Introduction: Building a Lego MP3 Player

Picture of Building a Lego MP3 Player

I saw a couple of USB drives with Lego casing and thought I'd give it a go. On my search for a cheap drive to hack open I found this very cheap MP3 player, and boldly thought, "Wow, that'll be even better!"

Different to the flash drives, this needed buttons and a headphone socket. Plus an annoyingly large battery.

Step 1: Materials and Stuff

The MP3 player was an amazingly cheap £4.97. Unfortunately that meant it was rather large and didn't have many features, but it works.

I also needed:
- Four lego bricks (two 1x4s and two 2x4s) and several lego "plates" i.e. flat pieces for the base
- Super Glue
- Hot Glue
- A mini drill or similar for sanding down / cutting up the bricks
- Sand paper
- A solder iron and solder
- Good lighting helps

Step 2: Get Player Circuit and Start on Case

Picture of Get Player Circuit and Start on Case

Removing the gubbins from inside the MP3 player was as easy as prying it open with my fingernails. Something of higher quality will probably need a little more effort.

After looking at the board I realised I could either go for making the case four dots wide and be on the safe side, or three dots wide and need to do a bit of squeezing. I went for three.

It was fairly pain free to glue the bricks together and hollow them out. For the sake of getting the circuit in easier I kept them in two parts. Note that super glue was what seemed to be the best choice here, the edges were mearly a milimeter thick, and it needed to be strong and accurate.

Step 3: Sanding Down the Circuit

Picture of Sanding Down the Circuit

As stated, the circuit was too big for the case, so I needed to reshape it a little. I figured I could do the following:
- Sand down the edges to remove excess
- Add on a few link wires so I could cut off the end of the circuit
- Move the awkwardly positioned headphone socket

To start, I sanded down the easy bits just about as much as I could. Saved at least two milimetres. I then basically cut away all of the circuit that supported the USB port so I could push it through further and save more space. Eventually I got one end to fit in.

It's pretty hard to get any pictures of my messy link wire(s), but I managed to cut quite a bit off there too. And desoldering a surface-mount mini headphone socket... that wasn't nearly as easy as I'd expected. It eventually came off, with a lot of poking, driling, prying and sucking up solder.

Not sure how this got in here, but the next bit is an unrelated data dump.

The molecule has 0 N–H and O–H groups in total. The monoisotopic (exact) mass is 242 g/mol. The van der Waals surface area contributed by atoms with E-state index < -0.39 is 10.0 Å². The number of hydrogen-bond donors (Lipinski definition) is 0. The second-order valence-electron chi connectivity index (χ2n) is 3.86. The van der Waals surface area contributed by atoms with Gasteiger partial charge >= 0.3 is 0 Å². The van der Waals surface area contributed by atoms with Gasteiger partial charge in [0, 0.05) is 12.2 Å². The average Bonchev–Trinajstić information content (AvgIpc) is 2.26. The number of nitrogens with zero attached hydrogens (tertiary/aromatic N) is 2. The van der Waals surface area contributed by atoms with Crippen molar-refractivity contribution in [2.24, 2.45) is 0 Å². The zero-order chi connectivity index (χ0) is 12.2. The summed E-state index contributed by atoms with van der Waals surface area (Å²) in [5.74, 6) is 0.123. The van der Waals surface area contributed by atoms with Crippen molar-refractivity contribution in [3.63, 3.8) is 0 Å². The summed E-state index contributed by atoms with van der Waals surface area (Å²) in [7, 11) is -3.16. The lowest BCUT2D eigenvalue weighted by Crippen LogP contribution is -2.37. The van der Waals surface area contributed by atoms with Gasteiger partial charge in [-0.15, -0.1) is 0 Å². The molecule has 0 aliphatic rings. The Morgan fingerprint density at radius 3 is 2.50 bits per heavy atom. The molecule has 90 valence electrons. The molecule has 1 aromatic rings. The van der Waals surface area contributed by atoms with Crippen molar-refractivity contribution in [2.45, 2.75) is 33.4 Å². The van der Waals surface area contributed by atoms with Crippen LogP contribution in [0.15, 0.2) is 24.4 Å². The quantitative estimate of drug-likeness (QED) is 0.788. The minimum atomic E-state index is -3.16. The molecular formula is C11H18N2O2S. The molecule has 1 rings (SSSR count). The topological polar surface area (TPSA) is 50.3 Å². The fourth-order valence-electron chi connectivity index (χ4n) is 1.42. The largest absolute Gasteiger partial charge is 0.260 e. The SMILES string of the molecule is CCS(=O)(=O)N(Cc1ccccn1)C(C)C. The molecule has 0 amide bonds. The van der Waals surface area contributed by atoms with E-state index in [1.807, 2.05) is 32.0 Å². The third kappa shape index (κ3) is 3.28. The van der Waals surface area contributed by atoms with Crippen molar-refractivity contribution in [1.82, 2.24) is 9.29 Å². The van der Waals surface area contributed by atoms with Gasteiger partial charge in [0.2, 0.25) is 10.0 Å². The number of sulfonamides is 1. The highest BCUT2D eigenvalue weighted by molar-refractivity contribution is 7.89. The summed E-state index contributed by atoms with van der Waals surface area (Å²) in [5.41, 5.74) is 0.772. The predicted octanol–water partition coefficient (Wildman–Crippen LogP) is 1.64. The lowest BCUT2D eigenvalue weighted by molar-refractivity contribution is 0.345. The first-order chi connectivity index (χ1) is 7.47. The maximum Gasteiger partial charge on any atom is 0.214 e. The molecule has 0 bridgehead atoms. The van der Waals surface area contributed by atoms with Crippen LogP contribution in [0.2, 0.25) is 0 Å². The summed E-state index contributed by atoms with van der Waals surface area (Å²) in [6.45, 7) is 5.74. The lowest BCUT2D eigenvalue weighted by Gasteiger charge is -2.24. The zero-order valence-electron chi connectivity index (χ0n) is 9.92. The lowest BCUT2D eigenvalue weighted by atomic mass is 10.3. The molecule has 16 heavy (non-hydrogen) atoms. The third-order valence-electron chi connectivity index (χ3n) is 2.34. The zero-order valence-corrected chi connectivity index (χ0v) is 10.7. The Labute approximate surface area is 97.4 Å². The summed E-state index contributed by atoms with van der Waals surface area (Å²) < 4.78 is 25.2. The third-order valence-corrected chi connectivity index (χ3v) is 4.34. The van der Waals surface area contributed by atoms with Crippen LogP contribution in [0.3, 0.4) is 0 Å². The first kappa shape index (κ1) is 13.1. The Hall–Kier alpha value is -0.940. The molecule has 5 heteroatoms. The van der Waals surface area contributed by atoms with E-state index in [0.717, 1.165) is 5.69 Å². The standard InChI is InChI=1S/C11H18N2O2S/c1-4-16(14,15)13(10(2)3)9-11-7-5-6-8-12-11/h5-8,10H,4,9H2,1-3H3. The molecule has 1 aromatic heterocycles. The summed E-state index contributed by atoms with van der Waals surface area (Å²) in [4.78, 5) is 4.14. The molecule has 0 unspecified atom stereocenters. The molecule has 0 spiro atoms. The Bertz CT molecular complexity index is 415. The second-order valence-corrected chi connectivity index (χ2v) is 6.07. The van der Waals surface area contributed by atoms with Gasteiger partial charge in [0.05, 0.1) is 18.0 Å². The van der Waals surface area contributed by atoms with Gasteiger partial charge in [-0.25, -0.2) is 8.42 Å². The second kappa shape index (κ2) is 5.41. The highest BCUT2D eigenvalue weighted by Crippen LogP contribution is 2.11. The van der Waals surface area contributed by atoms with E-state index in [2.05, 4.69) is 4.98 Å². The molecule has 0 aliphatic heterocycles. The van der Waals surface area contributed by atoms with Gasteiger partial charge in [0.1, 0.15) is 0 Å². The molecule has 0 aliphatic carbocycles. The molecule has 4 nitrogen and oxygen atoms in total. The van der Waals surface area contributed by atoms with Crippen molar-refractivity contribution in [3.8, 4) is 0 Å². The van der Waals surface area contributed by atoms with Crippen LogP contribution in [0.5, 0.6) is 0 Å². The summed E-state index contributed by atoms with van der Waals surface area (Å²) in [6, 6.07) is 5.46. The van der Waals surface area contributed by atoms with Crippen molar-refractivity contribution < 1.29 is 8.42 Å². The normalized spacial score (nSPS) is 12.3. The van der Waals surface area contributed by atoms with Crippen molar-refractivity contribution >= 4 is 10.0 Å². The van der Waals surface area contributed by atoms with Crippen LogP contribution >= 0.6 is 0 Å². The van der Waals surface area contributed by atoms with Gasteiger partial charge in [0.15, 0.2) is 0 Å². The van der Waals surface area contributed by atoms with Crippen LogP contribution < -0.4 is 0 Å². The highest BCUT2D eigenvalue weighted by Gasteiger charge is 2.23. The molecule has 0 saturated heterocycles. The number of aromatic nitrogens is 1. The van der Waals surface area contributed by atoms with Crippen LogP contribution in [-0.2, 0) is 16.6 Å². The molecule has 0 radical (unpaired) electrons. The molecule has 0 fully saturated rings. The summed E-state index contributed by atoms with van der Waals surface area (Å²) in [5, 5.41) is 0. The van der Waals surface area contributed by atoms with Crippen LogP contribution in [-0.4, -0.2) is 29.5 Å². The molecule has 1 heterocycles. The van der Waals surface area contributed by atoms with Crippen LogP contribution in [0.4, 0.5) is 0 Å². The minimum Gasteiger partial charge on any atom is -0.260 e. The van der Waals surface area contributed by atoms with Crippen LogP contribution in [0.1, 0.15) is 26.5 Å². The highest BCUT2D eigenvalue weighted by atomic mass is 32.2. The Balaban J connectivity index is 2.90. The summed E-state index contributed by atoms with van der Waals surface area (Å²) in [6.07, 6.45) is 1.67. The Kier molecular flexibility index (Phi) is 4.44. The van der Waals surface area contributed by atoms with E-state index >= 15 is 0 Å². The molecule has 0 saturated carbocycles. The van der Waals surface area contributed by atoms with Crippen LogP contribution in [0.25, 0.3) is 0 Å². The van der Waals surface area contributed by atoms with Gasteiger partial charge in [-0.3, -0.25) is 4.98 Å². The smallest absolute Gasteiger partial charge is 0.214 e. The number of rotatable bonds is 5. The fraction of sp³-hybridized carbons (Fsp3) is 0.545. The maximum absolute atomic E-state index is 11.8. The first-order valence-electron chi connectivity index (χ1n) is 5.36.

Step 4: Making Holes for the Buttons and USB Thingy

Picture of Making Holes for the Buttons and USB Thingy

Fairly easy, just mark out and drill (I did the marks on the edges so as not to get pen on the lovely shiney outer surface). It seemed best to make a hole in the middle and then work one's way out, continually testing.

Once the USB head fit (with a little more sanding to the board) the buttons were a little more tricky. The tact buttons had little plastic silver buttons over them on the original player, which I kept, but there was no way the grid thing that held them would fit in here. I decided to cut each button out of the grid, and then sand down the back of them until they were a silvery grey lump. I then very carefully cut a rim to the holes I'd made for them, so that when they were inserted they were flush on the inside. I could then fit the circuit in without any more wiggling than before, and the buttons still had a nice feel to them.

Step 5: Getting It In

Picture of Getting It In

More sanding and shoving, finally I got the thing into the case. Here you can see it held together with another piece of Lego, with the buttons looking nice and all. Also on the right is the remains of where the headphone socket was.

Step 6: The Headphone Socket

Picture of The Headphone Socket

Oh, this bit was fun. The picture doesn't show much, but it was quite a feat. The thinnest wire I could find was still a thick, unflexiable, industrial sized slug... well, sort of. It certainly wasn't the easiest thing to use. After connecting all the pins with their original pads, it was a matter of shoving it through another hole, and smothering in hot glue for it to withstand many plugging ins and outs.

It's important to test before covering in glue though, if you can hold a battery to the awkward terminals. The first time round one of the pins shorted and the sound was only in mono, which isn't quite what we want.

Also the glue mound I built helped keep the springy battery terminal in place. I actually held it to a blowtorch first so I could change the shape slightly, but that doesn't really matter. The SMT components are quite heat sensitive, they shouldn't be under heat for more than a few seconds.

Of course once that was done I could glue the case together permenantly. The thing now looks pretty good.

Step 7: The Battery Cover

Picture of The Battery Cover

Alas, this bit was awkward. See, the battery stuck out a lot more than I expected. So the single layer cover was out.

I put two flatties on top of each other next to it, and it *looked* like it would work. It wouldn't.

Eventually my two layers got sanded and drilled into just a frame. It's not nearly as nice as I'd have liked, but it does the job. You can stick it onto more lego around the edges, but not in the middle due to the edge of the battery poking through. Oh well.

Step 8: Finishing Off

Picture of Finishing Off

Because so much had been carved out, the original bumps didn't keep the cover in place. I thought of using magnets, but couldn't find any. In the end I glued little metal rods into it which made it (sort of) click into place when you close it. At least it holds.

So what next? I hoped to add a light to this - the original had a light on it, but it was made of two SMT LEDs so there wasn't a hope in moving them, and if I replaced the bump above it with a clear one it wouldn't look balanced at all. I would also like to desolder and resolder the USB port to be a bit more logical - at the moment you have to insert it upside down, because of the crappy design of the original player which needed to be inserted with the battery compartment on top.